The Resonance-N system consists of four 100 meters-long modules arranged in a square, each covering a 90 degree section of the sky up to a height of 100 kilometers and up to 1,100 kilometers out.

Resonance-N
Schematic of the Resonance-N radar system from the Russian patent filing. (Source: Google Patents, link)

Two Resonance-N in the Arctic

Two Resonance-N installations are now active in the Arctic. The first one is located in the Zapolyarny district of the Nenets Autonomous Okrug of Russia, around 500 kilometers south-east of Murmansk. Construction was completed in 2014 and the system has been operational since at least 2018. 

The second radar was handed over to the forces of the Northern Fleet last week. "The radar station Resonance-N is deployed on Novaya Zemlya. It is turned on, tuned in, passed all tests, accepted by the military and is ready to intervene on alert as part of the Northern Fleet," Nazarenko said.

military bases
Location of select Russian military bases, including Resonance-N radar and S-400 anti-aircraft installations. (Source: Author's own work)

The satellite images below show the Zapolyarny district Resonance-N facility between 2012 and 2018. 

S-400 stationed in Arctic

In addition to new radar installations, Russia has also begun placing its S-400 air-defense system throughout the Arctic. The Rogachevo Airbase on Novaya Zemlya received the system earlier this year. Other battalions of the Northern Fleet operating the system are located in Murmansk and near Tiksi in the Laptev Sea. 

According to the Russian military, all Arctic bases, including the Nagurskoye Air Base and the Temp Air Base, will over the coming years be equipped with this latest technology as part of the effort to protect the airspace over the Northern Sea Route. Western military experts widely see the S-400 as one of the most advanced air defence systems available.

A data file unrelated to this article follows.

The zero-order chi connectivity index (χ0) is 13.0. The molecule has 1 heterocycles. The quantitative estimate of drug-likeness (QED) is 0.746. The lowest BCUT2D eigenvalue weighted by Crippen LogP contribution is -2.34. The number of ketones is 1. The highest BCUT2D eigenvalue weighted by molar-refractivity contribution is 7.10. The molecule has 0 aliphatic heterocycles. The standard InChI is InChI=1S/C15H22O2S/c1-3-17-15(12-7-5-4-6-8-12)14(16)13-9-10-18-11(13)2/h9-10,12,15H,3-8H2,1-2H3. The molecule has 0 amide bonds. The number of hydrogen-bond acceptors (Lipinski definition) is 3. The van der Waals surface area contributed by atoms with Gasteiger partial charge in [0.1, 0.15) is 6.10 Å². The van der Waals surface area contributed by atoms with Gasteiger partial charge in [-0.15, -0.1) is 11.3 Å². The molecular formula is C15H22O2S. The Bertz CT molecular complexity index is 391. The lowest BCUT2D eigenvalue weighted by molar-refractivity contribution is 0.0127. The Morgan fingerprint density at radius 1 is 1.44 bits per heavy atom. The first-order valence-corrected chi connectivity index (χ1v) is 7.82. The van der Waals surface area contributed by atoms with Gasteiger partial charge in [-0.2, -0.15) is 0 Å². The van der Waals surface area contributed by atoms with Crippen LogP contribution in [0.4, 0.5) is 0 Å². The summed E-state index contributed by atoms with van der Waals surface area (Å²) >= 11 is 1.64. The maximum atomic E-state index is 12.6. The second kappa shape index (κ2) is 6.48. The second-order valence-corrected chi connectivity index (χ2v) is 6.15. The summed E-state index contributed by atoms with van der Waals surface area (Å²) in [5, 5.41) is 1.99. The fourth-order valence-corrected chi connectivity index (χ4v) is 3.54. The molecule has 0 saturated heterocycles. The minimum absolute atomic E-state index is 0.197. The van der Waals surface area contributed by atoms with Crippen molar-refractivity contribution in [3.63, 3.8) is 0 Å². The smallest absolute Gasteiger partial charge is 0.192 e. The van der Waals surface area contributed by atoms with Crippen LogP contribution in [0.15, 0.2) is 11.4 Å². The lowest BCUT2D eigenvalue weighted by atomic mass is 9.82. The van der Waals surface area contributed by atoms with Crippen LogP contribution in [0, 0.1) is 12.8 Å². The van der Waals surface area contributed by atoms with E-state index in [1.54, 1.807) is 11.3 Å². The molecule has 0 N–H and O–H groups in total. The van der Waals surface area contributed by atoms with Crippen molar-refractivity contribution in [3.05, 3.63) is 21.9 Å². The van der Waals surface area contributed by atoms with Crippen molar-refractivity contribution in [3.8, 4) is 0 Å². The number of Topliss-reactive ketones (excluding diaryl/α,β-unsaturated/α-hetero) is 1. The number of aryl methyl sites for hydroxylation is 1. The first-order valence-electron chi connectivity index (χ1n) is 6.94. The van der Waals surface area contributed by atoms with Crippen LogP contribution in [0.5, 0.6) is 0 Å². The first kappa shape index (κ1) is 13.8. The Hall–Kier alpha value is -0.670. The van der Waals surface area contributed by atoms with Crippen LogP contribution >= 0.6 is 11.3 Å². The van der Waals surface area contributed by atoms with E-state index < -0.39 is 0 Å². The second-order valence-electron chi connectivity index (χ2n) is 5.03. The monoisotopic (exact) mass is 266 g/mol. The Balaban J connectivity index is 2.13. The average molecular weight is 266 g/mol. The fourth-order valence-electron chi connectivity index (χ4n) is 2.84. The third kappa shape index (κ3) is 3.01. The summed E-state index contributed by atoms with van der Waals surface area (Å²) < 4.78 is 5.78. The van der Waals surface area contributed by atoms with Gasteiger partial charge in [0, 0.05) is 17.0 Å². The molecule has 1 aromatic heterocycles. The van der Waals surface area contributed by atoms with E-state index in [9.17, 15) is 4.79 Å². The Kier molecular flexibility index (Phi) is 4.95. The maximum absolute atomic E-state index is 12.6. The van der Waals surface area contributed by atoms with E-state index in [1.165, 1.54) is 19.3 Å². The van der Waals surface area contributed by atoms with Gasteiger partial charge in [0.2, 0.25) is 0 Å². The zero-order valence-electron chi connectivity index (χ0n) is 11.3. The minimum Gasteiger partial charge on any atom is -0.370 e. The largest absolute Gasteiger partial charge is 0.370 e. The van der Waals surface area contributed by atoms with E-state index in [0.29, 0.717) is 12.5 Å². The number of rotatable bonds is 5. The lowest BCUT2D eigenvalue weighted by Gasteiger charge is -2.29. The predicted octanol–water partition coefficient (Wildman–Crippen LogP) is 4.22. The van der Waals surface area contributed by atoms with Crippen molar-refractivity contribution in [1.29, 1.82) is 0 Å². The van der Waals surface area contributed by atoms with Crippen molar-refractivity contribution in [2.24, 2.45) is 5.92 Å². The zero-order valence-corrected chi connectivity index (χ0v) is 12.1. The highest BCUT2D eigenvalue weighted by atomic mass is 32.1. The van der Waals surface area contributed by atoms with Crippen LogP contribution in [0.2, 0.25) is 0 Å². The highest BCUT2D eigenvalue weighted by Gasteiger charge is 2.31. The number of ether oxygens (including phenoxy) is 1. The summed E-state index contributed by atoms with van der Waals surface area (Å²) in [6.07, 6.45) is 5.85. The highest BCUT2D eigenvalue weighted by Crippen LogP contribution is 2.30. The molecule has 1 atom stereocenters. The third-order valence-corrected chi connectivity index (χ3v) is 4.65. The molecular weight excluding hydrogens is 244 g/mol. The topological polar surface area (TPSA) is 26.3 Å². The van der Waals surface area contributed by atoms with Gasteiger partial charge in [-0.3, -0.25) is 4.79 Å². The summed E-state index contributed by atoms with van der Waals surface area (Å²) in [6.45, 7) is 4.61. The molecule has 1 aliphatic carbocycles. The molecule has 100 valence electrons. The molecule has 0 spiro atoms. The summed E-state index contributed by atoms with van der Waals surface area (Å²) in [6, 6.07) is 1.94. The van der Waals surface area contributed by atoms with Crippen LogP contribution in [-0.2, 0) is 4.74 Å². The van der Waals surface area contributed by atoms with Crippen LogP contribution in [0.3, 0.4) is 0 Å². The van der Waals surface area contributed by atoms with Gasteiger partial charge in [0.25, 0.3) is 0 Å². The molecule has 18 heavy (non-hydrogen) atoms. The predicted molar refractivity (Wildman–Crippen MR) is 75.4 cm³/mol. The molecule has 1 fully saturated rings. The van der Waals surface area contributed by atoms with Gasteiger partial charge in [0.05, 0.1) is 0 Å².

Nagurskoye
Mobile radar installation near the Nagurskoye Air Base. (Source: Ministry of Defence of the Russian Federation)

At what point does defensive technology end and offensive capabilities begin?

“On the face of it these new Russian systems would appear defensive. But on the other hand if they were to take offense action against an Arctic neighbour, it then becomes difficult for the West to respond in the face of these Russian capabilities. That's why a defensive system in conjunction with an offensive system can provide for an overall offensive capability. In effect, this is what is often referred to as a sword and shield,” warns Huebert. 

Across the Atlantic, the U.S. and Canada are now finally starting discussions about efforts to modernize the 1985 North warning system, which was known as the DEW line during the Cold War. “At this point the West is still playing catch-up,” says Huebert.  

An even larger radar for the Arctic

Russian efforts to achieve complete surveillance over its Arctic territory are likely to continue beyond the Resonance-N system. Earlier this month the country activated the first in an even-larger generation of over-the-horizon radar systems, called “Container.” The massive installation consists of 144 antennas spread across 1,300 meters and is located around 500 kilometers southeast of Moscow near Kovylkino providing up to 3,000 kilometers of radar surveillance in a 180 degree circle towards Europe. The next system of this type is planned for the Arctic.

Container
The Container over-the-horizon radar near Kovylkino. (Source: Ministry of Defense of the Russian Federation)

"Further development is possible towards control of the Arctic. This is what we are dealing with at present and this task is being actively considered," Container chief designer Mikhail Petrov explained last week according to TASS.

“Americans and Chinese and Russians are all developing hypersonic cruise missiles. In order to detect a hypersonic cruise missile you need to have a combination of both improve satellite systems along with over-the-horizon radar. So it is clear that the Russians are taking this threat very serious,’ concludes Huebert.